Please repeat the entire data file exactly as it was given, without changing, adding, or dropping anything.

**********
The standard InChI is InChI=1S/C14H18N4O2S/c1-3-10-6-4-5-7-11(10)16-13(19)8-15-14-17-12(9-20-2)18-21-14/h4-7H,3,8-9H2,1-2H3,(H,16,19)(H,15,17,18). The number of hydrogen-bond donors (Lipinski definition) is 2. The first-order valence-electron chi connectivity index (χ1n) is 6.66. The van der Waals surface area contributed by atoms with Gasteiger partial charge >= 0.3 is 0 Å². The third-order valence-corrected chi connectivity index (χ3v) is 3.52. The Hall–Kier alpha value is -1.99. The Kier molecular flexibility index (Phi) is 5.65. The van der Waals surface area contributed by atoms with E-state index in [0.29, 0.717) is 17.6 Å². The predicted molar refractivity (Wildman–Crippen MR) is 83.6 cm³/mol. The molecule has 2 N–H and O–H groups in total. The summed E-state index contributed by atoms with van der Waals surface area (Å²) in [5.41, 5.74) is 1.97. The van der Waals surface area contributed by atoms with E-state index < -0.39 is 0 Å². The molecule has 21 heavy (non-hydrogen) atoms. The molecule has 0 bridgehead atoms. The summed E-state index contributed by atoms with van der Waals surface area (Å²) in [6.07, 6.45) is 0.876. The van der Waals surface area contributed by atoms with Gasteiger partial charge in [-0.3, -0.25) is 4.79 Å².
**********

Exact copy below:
The standard InChI is InChI=1S/C14H18N4O2S/c1-3-10-6-4-5-7-11(10)16-13(19)8-15-14-17-12(9-20-2)18-21-14/h4-7H,3,8-9H2,1-2H3,(H,16,19)(H,15,17,18). The number of hydrogen-bond donors (Lipinski definition) is 2. The first-order valence-electron chi connectivity index (χ1n) is 6.66. The van der Waals surface area contributed by atoms with Gasteiger partial charge >= 0.3 is 0 Å². The third-order valence-corrected chi connectivity index (χ3v) is 3.52. The Hall–Kier alpha value is -1.99. The Kier molecular flexibility index (Phi) is 5.65. The van der Waals surface area contributed by atoms with E-state index in [0.29, 0.717) is 17.6 Å². The predicted molar refractivity (Wildman–Crippen MR) is 83.6 cm³/mol. The molecule has 2 N–H and O–H groups in total. The summed E-state index contributed by atoms with van der Waals surface area (Å²) in [5.41, 5.74) is 1.97. The van der Waals surface area contributed by atoms with E-state index < -0.39 is 0 Å². The molecule has 21 heavy (non-hydrogen) atoms. The molecule has 0 bridgehead atoms. The summed E-state index contributed by atoms with van der Waals surface area (Å²) in [6.07, 6.45) is 0.876. The van der Waals surface area contributed by atoms with Gasteiger partial charge in [-0.3, -0.25) is 4.79 Å².